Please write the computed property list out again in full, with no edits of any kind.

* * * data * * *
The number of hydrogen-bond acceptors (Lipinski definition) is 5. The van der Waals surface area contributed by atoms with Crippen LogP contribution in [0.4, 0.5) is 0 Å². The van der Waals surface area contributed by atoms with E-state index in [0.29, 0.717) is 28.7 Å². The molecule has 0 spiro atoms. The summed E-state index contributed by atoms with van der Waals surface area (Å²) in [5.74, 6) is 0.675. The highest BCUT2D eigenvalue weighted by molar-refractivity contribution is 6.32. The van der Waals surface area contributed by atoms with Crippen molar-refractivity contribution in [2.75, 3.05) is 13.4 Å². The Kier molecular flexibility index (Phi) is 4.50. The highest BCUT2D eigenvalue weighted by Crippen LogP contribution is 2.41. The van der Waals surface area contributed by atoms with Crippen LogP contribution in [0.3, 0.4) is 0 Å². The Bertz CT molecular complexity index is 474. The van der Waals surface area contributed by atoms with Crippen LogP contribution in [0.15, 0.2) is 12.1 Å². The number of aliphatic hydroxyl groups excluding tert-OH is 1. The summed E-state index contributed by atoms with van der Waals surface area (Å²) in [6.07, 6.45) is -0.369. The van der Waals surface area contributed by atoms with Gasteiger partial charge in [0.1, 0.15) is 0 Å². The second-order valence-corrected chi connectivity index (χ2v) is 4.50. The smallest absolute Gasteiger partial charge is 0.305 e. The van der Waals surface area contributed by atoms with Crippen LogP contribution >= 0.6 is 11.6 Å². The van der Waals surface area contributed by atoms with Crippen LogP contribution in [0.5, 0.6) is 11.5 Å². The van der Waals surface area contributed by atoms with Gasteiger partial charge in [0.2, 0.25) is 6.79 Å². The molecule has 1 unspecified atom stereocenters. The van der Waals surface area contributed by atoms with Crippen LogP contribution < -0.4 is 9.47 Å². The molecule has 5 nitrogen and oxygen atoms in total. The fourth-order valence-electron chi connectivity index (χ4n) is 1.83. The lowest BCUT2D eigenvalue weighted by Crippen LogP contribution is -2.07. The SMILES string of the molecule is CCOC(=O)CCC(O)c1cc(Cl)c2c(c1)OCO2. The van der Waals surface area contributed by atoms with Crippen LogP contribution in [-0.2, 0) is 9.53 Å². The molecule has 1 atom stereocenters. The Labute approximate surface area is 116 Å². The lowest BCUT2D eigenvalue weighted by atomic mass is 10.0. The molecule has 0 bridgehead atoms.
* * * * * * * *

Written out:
The number of hydrogen-bond acceptors (Lipinski definition) is 5. The van der Waals surface area contributed by atoms with Crippen LogP contribution in [0.4, 0.5) is 0 Å². The van der Waals surface area contributed by atoms with E-state index in [0.29, 0.717) is 28.7 Å². The molecule has 0 spiro atoms. The summed E-state index contributed by atoms with van der Waals surface area (Å²) in [5.74, 6) is 0.675. The highest BCUT2D eigenvalue weighted by molar-refractivity contribution is 6.32. The van der Waals surface area contributed by atoms with Crippen molar-refractivity contribution in [2.75, 3.05) is 13.4 Å². The Kier molecular flexibility index (Phi) is 4.50. The highest BCUT2D eigenvalue weighted by Crippen LogP contribution is 2.41. The van der Waals surface area contributed by atoms with Crippen LogP contribution in [0.3, 0.4) is 0 Å². The Bertz CT molecular complexity index is 474. The van der Waals surface area contributed by atoms with Crippen LogP contribution in [0.15, 0.2) is 12.1 Å². The number of aliphatic hydroxyl groups excluding tert-OH is 1. The summed E-state index contributed by atoms with van der Waals surface area (Å²) in [6.07, 6.45) is -0.369. The van der Waals surface area contributed by atoms with Gasteiger partial charge in [0.1, 0.15) is 0 Å². The second-order valence-corrected chi connectivity index (χ2v) is 4.50. The smallest absolute Gasteiger partial charge is 0.305 e. The van der Waals surface area contributed by atoms with Crippen LogP contribution >= 0.6 is 11.6 Å². The van der Waals surface area contributed by atoms with Crippen LogP contribution in [0.5, 0.6) is 11.5 Å². The van der Waals surface area contributed by atoms with Gasteiger partial charge in [0.2, 0.25) is 6.79 Å². The molecule has 1 unspecified atom stereocenters. The van der Waals surface area contributed by atoms with Crippen LogP contribution < -0.4 is 9.47 Å². The molecule has 5 nitrogen and oxygen atoms in total. The fourth-order valence-electron chi connectivity index (χ4n) is 1.83. The lowest BCUT2D eigenvalue weighted by Crippen LogP contribution is -2.07. The SMILES string of the molecule is CCOC(=O)CCC(O)c1cc(Cl)c2c(c1)OCO2. The van der Waals surface area contributed by atoms with Crippen LogP contribution in [-0.2, 0) is 9.53 Å². The molecule has 1 atom stereocenters. The Labute approximate surface area is 116 Å². The lowest BCUT2D eigenvalue weighted by atomic mass is 10.0. The molecule has 0 bridgehead atoms.